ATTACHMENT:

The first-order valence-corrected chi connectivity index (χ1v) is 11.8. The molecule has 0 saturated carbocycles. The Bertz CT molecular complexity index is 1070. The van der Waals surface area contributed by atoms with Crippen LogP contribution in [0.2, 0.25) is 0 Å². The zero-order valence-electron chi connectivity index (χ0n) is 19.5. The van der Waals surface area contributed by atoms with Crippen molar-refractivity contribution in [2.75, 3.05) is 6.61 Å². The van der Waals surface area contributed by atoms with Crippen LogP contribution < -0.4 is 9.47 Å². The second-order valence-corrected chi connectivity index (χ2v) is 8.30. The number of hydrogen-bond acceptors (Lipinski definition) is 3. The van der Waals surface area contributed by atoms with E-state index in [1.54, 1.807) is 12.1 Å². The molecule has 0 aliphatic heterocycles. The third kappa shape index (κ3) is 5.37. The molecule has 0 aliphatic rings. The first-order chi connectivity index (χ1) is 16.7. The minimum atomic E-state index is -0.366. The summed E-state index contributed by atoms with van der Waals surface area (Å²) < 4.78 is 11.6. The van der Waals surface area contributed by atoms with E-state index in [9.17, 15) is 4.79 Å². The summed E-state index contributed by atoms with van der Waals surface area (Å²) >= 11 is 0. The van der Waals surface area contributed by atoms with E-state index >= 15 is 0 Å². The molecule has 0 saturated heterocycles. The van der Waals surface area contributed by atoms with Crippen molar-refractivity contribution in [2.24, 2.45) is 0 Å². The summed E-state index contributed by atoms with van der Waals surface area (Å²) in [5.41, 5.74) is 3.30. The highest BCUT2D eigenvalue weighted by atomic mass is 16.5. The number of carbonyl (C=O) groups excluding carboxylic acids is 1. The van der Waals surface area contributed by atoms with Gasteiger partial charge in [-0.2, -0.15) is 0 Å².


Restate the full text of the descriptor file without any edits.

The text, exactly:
The first-order valence-corrected chi connectivity index (χ1v) is 11.8. The molecule has 0 saturated carbocycles. The Bertz CT molecular complexity index is 1070. The van der Waals surface area contributed by atoms with Crippen LogP contribution in [0.2, 0.25) is 0 Å². The zero-order valence-electron chi connectivity index (χ0n) is 19.5. The van der Waals surface area contributed by atoms with Crippen molar-refractivity contribution in [2.75, 3.05) is 6.61 Å². The van der Waals surface area contributed by atoms with Crippen LogP contribution < -0.4 is 9.47 Å². The second-order valence-corrected chi connectivity index (χ2v) is 8.30. The number of hydrogen-bond acceptors (Lipinski definition) is 3. The van der Waals surface area contributed by atoms with E-state index in [1.54, 1.807) is 12.1 Å². The molecule has 0 aliphatic heterocycles. The third kappa shape index (κ3) is 5.37. The molecule has 0 aliphatic rings. The first-order chi connectivity index (χ1) is 16.7. The minimum atomic E-state index is -0.366. The summed E-state index contributed by atoms with van der Waals surface area (Å²) < 4.78 is 11.6. The van der Waals surface area contributed by atoms with E-state index in [9.17, 15) is 4.79 Å². The summed E-state index contributed by atoms with van der Waals surface area (Å²) >= 11 is 0. The van der Waals surface area contributed by atoms with E-state index >= 15 is 0 Å². The molecule has 0 saturated heterocycles. The van der Waals surface area contributed by atoms with Crippen molar-refractivity contribution in [2.24, 2.45) is 0 Å². The summed E-state index contributed by atoms with van der Waals surface area (Å²) in [5.41, 5.74) is 3.30. The highest BCUT2D eigenvalue weighted by atomic mass is 16.5. The number of carbonyl (C=O) groups excluding carboxylic acids is 1. The van der Waals surface area contributed by atoms with Gasteiger partial charge in [-0.2, -0.15) is 0 Å².